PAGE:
(b) Significant accounting policies

Details of the significant accounting policies and methods adopted, including the criteria for recognition, the basis of measurement and the basis on which income and expenses are recognised in respect of each class of financial asset and financial liability are disclosed in Note 3 to the financial statements.

(c) Capital risk management

The Registerable Superannuation Entity ('RSE') licence of the Trustee of the Scheme requires the Trustee to maintain adequate financial resources to address losses arising from operational risks that may affect registrable superannuation entities within its business operations in the form of operational risk reserve(s), operational risk trustee capital or a combination thereof to meet the target amount of financial resources that the RSE licensee determines is necessary to respond to these losses. The Trustee of the Scheme was in compliance with this requirement throughout the reporting period.

(d) Categories of financial instruments

The financial assets and liabilities of the Scheme are recognised at fair value as at the reporting date. Changes in fair value are recognised in the Income Statement and the Statement of Changes in Member Benefits.

(e) Financial risk management objectives

The Fund is exposed to a variety of financial risks as a result of its pooled investment in the AIT. These risks include market risk (including currency risk, fair value interest rate risk and price risk), credit risk, liquidity risk and cash flow interest rate risk. The Fund's risk management and investment policies, approved by the Trustee, seek to minimise the potential adverse effects of these risks on the Fund’s financial performance. These policies may include the use of financial derivative instruments.

The Trustee is responsible for ensuring that there is an effective risk management control framework in place for the Fund. Consistent with regulatory requirements, the Trustee has developed, implemented and maintains a Risk Management Framework to identify the policies, procedures, processes and controls that comprise its risk management and control systems for the Scheme and for the Fund's investments through the AIT. The overall investment strategy of the Fund is set out in the Trustee's approved investment policies which address the investment strategy and objectives and risk mitigation strategies including risk mitigation relating to the use of derivatives.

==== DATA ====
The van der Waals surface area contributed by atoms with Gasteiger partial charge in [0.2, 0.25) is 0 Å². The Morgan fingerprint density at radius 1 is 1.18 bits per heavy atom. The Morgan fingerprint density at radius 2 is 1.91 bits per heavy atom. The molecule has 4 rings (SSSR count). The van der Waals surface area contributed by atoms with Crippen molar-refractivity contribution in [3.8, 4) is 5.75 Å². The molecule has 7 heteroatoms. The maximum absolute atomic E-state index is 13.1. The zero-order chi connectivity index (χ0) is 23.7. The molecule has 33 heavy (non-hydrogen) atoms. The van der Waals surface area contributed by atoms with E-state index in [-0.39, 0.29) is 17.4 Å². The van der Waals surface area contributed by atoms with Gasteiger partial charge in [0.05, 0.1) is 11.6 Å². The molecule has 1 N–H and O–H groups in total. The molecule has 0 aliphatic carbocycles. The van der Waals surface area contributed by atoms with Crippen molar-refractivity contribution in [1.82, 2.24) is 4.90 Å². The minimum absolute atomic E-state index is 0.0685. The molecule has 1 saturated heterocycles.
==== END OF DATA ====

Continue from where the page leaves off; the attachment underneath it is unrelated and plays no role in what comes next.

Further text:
The Trustee's internal investment team monitors and manages the financial risks relating to the Fund's investments. Derivative Risk Statements set out the strict parameters for the Trustee's investment managers authorised to use derivatives. In essence, derivatives cannot be used to raise the level of risk above the level it would otherwise have been, and derivatives cannot be used to leverage the investments.

The Fund's investments are managed on behalf of the Trustee by specialist external investment managers who invest their respective fund allocation in accordance with the terms of a written investment mandate or disclosure document. The Trustee has determined that the appointment of these managers is appropriate for the Fund and is in accordance with its investment strategy.

(f) Credit risk